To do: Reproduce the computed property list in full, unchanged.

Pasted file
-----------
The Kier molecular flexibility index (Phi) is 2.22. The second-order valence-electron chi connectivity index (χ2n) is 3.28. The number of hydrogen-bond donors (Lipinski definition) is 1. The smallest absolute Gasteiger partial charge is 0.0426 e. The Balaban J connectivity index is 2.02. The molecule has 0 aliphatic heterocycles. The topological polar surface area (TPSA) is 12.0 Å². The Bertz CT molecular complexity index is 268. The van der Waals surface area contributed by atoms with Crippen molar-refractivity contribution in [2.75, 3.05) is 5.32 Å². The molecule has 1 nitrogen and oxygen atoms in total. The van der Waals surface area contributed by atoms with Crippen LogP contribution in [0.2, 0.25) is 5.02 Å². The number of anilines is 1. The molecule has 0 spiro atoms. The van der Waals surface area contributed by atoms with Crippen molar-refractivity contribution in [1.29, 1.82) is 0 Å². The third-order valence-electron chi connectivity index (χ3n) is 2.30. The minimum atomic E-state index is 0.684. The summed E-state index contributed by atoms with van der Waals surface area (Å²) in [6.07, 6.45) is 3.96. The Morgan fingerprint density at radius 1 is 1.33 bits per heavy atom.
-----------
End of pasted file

The Kier molecular flexibility index (Phi) is 2.22. The second-order valence-electron chi connectivity index (χ2n) is 3.28. The number of hydrogen-bond donors (Lipinski definition) is 1. The smallest absolute Gasteiger partial charge is 0.0426 e. The Balaban J connectivity index is 2.02. The molecule has 0 aliphatic heterocycles. The topological polar surface area (TPSA) is 12.0 Å². The Bertz CT molecular complexity index is 268. The van der Waals surface area contributed by atoms with Crippen molar-refractivity contribution in [2.75, 3.05) is 5.32 Å². The molecule has 1 nitrogen and oxygen atoms in total. The van der Waals surface area contributed by atoms with Crippen LogP contribution in [0.2, 0.25) is 5.02 Å². The number of anilines is 1. The molecule has 0 spiro atoms. The van der Waals surface area contributed by atoms with Crippen molar-refractivity contribution in [1.29, 1.82) is 0 Å². The third-order valence-electron chi connectivity index (χ3n) is 2.30. The minimum atomic E-state index is 0.684. The summed E-state index contributed by atoms with van der Waals surface area (Å²) in [6.07, 6.45) is 3.96. The Morgan fingerprint density at radius 1 is 1.33 bits per heavy atom.